Grand opening for First Nation’s building


PICTOU LANDING – A grand opening of the Pictou Landing band administration building officially ended the journey to fulfill a partnership and construct a prototype facility with the potential to apply its features elsewhere.

The new 6,000-square-foot energy-efficient, multi-purpose facility was officially opened during a ceremony last Friday at the building.

Besides the First Nation, the partners included the Pictou County Chamber of Commerce, MacGregors Industrial Group and Solar Solutions Group. The building features ample storage, office and meeting space.

Chief Andrea Paul praised the Chamber’s leadership in the project. The chamber received $58,500 in federal funding from ACOA to lead the project with its partners.

“He saw we had a need and pointed us in the right direction,” she said. “The partnership between MacGregors and Solar has been a positive relationship for our community in terms of business opportunity, growth and development. It’s not really about a building; it’s about a community. It’s high time this community felt part of a larger community.”

“This collaboration made this facility possible,” Central Nova MP Sean Fraser added.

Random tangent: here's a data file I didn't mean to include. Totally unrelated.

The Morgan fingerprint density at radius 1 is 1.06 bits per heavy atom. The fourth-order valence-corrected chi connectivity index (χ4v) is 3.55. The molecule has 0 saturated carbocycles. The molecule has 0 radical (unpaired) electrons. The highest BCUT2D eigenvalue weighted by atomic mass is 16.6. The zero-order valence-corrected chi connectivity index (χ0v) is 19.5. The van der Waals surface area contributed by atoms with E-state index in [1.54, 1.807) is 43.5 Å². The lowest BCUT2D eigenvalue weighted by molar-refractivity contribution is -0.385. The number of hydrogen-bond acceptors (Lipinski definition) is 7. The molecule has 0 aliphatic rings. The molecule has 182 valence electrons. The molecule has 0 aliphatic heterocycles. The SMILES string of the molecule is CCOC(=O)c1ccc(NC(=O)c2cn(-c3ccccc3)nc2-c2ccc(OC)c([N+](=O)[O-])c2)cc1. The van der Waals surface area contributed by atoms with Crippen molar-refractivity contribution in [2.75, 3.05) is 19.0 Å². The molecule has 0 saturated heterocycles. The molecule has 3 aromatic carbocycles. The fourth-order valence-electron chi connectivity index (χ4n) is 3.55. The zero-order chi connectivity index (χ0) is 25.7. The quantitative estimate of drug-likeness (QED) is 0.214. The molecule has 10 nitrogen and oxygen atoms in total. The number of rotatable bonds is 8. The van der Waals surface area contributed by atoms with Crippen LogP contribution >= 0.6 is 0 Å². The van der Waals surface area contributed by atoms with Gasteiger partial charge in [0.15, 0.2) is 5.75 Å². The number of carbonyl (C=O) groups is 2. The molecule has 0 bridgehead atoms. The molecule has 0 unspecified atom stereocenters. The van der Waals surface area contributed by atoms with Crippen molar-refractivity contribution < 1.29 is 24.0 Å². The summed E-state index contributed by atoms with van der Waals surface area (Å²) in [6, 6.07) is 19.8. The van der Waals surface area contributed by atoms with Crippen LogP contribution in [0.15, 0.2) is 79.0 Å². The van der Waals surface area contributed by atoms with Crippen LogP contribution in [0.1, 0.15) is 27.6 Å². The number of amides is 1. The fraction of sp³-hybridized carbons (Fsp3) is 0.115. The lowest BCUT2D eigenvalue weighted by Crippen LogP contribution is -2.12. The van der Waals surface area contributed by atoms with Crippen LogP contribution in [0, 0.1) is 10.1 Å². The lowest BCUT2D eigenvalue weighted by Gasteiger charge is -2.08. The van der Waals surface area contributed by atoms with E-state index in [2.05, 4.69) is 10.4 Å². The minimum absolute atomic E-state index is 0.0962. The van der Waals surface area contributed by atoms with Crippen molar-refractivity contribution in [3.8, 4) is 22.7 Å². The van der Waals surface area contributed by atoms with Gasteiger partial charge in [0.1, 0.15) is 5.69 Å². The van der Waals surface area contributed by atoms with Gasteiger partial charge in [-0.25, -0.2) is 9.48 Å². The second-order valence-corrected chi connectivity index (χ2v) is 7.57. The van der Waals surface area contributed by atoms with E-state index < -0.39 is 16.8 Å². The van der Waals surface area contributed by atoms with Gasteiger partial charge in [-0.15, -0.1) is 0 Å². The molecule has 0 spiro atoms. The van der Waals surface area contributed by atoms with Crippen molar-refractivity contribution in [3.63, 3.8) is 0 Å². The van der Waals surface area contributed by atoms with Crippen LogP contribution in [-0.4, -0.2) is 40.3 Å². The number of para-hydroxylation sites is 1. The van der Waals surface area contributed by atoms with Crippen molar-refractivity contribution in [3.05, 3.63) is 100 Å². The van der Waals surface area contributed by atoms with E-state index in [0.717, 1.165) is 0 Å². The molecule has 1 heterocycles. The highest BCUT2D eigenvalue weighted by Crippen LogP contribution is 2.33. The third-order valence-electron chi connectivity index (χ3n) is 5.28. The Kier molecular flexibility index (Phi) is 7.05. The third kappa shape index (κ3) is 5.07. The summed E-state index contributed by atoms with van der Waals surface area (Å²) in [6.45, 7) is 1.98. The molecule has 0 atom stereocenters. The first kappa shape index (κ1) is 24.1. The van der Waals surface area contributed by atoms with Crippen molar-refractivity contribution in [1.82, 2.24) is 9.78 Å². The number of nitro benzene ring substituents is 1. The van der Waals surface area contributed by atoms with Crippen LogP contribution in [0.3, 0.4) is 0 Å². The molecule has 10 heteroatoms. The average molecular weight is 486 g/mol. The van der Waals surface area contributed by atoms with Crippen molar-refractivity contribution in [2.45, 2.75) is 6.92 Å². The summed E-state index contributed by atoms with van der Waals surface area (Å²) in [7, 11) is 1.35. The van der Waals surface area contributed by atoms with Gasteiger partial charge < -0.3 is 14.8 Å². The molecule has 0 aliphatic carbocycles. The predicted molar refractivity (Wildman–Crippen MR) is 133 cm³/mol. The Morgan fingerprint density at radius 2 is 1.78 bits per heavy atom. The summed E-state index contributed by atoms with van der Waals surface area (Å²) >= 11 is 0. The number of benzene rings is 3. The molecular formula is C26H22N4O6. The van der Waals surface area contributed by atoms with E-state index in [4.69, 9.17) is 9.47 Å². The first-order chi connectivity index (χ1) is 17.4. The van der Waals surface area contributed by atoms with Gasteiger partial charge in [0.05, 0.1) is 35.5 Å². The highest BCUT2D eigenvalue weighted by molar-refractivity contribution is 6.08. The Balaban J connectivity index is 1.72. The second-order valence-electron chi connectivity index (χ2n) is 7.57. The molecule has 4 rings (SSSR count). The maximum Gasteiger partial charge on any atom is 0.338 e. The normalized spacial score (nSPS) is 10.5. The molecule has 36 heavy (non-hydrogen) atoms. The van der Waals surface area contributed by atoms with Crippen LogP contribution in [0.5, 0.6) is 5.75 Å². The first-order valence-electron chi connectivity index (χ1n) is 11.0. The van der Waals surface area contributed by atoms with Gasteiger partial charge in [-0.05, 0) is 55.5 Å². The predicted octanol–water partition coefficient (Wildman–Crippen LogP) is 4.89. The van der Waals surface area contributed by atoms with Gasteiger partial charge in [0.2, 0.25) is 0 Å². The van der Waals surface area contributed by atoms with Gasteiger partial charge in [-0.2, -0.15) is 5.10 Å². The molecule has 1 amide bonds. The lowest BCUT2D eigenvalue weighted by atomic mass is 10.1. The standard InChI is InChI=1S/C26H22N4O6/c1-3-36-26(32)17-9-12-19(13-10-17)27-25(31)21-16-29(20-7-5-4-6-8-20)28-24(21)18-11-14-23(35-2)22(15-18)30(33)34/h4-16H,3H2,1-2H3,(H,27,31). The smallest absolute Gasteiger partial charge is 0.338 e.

Dave MacGregor, manager of business development for MacGregors Industrial Group, had hoped to have the building closed in by the end of 2015, but it took longer than expected to integrate the energy efficiencies designed into the structure.

“I can’t begin to tell you what a relief it is to see this day,” he said, while praising the idea, leadership and “A team willing to take the risk and make it through to the end.”

He also lauded the nearly 20 First Nation people who worked on the project.

“Not one would I be hesitant in hiring,” he said.

Sean Fleming from Solar Solution saw the project as an example of the First Nation, business and government working together. The company provided the solar panels that adorn the front pitch of the building’s roof.

“It’s a template that can be replicated in communities across the country,” he said.
The afternoon ceremony opened with the unveiling of a mural by Leonard Paul. Its features include a forest background as a symbol of building materials and medicine the forest provides; a river seen as a means of transportation and a bull moose to recognize food, clothing and crafts.

“It was an honour to see a way to fuse the community into one theme,” he said.

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